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Visual impairment associated with increased mortality risk
Written by NetDoc.com Medical News Feed   

 

CHICAGO—Individuals age 49 and older with cataract and those age 49 to 74 years with age-related macular degeneration appear to have higher mortality rates over an 11-year period than those without such visual impairments, according to a report in the July issue of Archives of Ophthalmology, one of the JAMA/Archives journals.

 

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Several studies have shown associations between visual problems and the risk of death in older individuals, according to background information in the article. “The mechanisms for higher mortality associated with visual impairment remain unclear,” the authors write. “It could be attributed to age-related ocular conditions, such as age-related macular degeneration (ARMD) or cataract, which can be markers of biological aging. Alternatively, visual impairment and its related ocular conditions could share a similar pathogenesis with other conditions associated with increased mortality.”

Sudha Cugati, M.S., of the University of Sydney, Australia, and colleagues assessed 3,654 individuals age 49 and older who were part of the Blue Mountains Eye Study, an ongoing examination of visual disorders in the Blue Mountains area west of Sydney. When the participants enrolled in the study, between 1992 and 1994, they were assessed for overall visual impairment and its two main causes: cataract, a disease in which the eye’s lens is covered by a film that reduces sight, and ARMD, which occurs when the macula, the area at the back of the retina that produces the sharpest vision, deteriorates over time.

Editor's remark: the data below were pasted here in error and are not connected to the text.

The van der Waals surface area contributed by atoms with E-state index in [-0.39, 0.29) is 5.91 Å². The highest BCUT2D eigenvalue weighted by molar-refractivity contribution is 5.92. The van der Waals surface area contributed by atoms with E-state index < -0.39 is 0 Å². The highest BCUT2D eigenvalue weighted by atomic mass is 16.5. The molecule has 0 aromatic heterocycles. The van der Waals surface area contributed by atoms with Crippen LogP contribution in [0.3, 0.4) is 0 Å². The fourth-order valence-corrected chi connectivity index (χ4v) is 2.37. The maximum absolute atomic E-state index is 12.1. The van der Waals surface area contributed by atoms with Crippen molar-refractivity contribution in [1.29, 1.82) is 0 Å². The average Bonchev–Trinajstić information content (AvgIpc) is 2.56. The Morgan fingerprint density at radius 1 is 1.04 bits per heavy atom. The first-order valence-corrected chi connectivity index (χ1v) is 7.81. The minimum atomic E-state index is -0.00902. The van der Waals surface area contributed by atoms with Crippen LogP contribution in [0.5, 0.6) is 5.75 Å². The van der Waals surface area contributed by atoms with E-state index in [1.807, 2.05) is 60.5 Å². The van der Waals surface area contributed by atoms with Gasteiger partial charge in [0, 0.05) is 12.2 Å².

By Dec. 31, 2003—an average of 11 years of follow-up—1,051 participants (28.9 percent) died. Rates of death were higher among those with any visual impairment than among those without (54 percent vs. 34 percent), among those with ARMD than those without (45.8 percent vs. 33.7 percent) and among those with cataract than those without (39.2 percent vs. 29.5 percent).

“After adjusting for factors that predict mortality, neither visual impairment nor ARMD was significantly associated with all-cause mortality in all ages,” the authors write. “Among persons younger than 75 years, however, ARMD predicted higher all-cause mortality.” Among participants of all ages, having cataract also was associated with a higher risk of death from any cause.

It remains unclear whether there is a direct or indirect link between visual impairment and death or if another factor not measured in this study affected the results, the authors note. “The implications of these findings also remain uncertain: whether such an association indicates that visual impairment, age-related eye disease or both are markers of aging and frailty or whether these ocular conditions accelerate aging, thus leading to relatively earlier death in older persons,” they conclude. “If a direct or indirect causal effect from visual impairment on earlier death is confirmed, regular assessment of vision in older persons may lead to early detection, facilitating treatments that could reduce the impact of visual impairment.”
(Arch Ophthalmol. 2007;125(7):917-924.

Editor's Note: This study was supported by grants from the Australian National Health and Medical Research Council. Please see the article for additional information, including other authors, author contributions and affiliations, financial disclosures, funding and support, etc.

For more information, contact JAMA/Archives media relations at 312/464-JAMA (5262) or e-mail mediarelations{at}jama-archives.org .

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